Sunday, 01 September 2002 08:46
News was spread by Yahoo! - Sports in the latest days that Boris Becker is the only male tennis player considered for 2003 Tennis Hall of Fame enshrinement. This would mean no nominee for Stefan Edberg, even though he retired earlier from professional tennis than did Becker.
As I wrote, Edberg retired earlier from the Tour and, being at least as much of a champion as Becker, we would expect that his entry would be considered earlier than Becker's.
Five years of retirement from professional tennis are required for a former player to be acknowledged this prestigious award. Stefan Edberg retired nearly six years ago, while Boris Becker was still playing and winning matches until 1998, which means he has significantly been on the stage until less than four years ago.
In my opinion, Tennis Fame enshrinement is such a prestigious acknowledgement that it has to be referred, besides than to players' achievements, also to their being an example in and off the court, to their behavior and sportsmanship. In this aspect, Stefan Edberg definitely outclassed Boris Becker.
Wednesday, 17 July 2002 08:34
This time was for real. After the disappointment of last April, when an exhibition scheduled in Stockholm was cancelled for organization problems, the fans could finally enjoy one of the rare appearances of Stefan Edberg in the United States.
Thursday, 11 July 2002 08:22
Växjo. Where does he get his kicks nowadays? He, who won six grand slam titles and played the leading part in some of the worst nail biters of Sweden's sport history. Stefan Edberg looks surprised. "Kicks...?" After a while of reflection: "I'm quite satisfied with life when it's quiet, so to speak".
Monday, 04 March 2002 12:08
Fans and tennis admirers all over the world were screaming of joy about a month ago when, on February 9th, it was announced that Stefan Edberg and Boris Becker were to play an exhibition in Stockholm in April 16th.
Saturday, 27 October 2001 13:08
from Göteborgs Posten
Thursday, 25 October 2001 13:08
SYDNEY. World No. 1 aspirant Lleyton Hewitt yesterday defended himself after his late withdrawal from the Stockholm Open angered organizers, including tennis great Stefan Edberg.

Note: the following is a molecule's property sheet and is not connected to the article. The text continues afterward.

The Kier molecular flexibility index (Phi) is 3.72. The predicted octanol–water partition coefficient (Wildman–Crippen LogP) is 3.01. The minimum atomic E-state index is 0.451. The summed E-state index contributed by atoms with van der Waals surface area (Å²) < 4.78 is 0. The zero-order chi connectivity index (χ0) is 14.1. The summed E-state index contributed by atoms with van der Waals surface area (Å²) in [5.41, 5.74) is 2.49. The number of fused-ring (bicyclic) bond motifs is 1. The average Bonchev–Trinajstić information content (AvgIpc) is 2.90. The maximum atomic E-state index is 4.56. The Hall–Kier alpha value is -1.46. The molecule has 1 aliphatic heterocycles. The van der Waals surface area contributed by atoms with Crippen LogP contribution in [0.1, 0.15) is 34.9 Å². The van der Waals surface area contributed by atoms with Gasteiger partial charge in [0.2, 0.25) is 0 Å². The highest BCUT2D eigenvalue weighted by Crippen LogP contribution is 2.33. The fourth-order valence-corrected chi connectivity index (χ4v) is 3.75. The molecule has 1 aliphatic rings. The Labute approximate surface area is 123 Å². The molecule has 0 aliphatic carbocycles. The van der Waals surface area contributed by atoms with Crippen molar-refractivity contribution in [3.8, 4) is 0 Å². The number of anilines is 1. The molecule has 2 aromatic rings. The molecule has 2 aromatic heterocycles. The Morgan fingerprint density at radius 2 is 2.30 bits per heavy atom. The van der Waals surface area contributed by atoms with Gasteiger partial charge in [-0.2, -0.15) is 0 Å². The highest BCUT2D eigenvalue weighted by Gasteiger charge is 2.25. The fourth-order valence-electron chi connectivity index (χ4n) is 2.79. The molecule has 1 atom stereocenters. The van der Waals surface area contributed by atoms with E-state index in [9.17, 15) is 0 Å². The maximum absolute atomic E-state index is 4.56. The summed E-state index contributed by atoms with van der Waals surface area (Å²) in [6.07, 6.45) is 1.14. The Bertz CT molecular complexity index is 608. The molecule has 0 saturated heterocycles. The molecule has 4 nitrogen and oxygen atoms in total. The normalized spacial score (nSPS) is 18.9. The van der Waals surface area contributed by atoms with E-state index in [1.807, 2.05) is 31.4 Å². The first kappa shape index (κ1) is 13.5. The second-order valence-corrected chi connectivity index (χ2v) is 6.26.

Saturday, 01 July 2000 18:26
translated into English by Mauro Cappiello
These two have fought, but never denigrated. Not a word higher than the others, no adverse feeling confessed, respect above all, at the point that it was uncommon with them that a handshake was not accompanied by a warm embrace. Yes, nothing more than a simple rivalry opposed Boris Becker and Stefan Edberg and it was never better exposed than on the Wimbledon Centre Court where the two men fought for three consecutive years in the final from 1988 to 1990.
Strangely, no other Grand Slam final at the Australian Open, Roland Garros and the US Open, will put them against each other. At the end of the three finals played at the All England Club, Edberg was the one who came out on top with two wins against one from Becker.
Tuesday, 30 November 1999 01:00
from Intrum Iustitia - Fair Pay magazine
On the tennis court he rarely gives away a point unnecessarily. Tennis champ Stefan Edberg is aiming to be as tough in his new career. As a businessman he has learnt the importance of getting paid on time. “I am probably a little too kind, which is a problem,” he says.
Almost eleven years have passed since his last volley as tennis pro. The former Wimbledon winner was not attracted by the idea of becoming a trainer or joining the veteran tour, although Stefan Edberg has always retained close contact with the sport. He is involved in the ATP tour’s If Stockholm Open, where Intrum Justitia is one of the main sponsors.
He also sees a further link to tennis in his investment firm’s results-based activities: “If you do a great job you get paid well, if you do a bad job you don’t get paid well. I think that is a good basic philosophy.”
But the most basic demand is to just get paid, he says. Over the years he has amassed substantial experience in this area. “In tennis everything functioned pretty well, even if there was occasional problems. But I was pretty spoilt because I had agents who took care of everything. After a tennis career it is almost as if you grow up when you start having to suddenly lead a normal life. You have to take responsibility for things yourself and sometimes tackle these types of problems.”
This became most concrete for Edberg in his other role – as a landlord in his hometown of Växjö in central Sweden. Cash flow is vital, especially during certain periods when major payments have to be made. “Most of the time it works really well, but sometimes people forget to pay the rent. My philosophy is to deal with the problem immediately.”
Saturday, 13 March 1999 12:08
Signore del tennis
from La Gazzetta dello Sport Magazine
Tags: gazzetta dello sport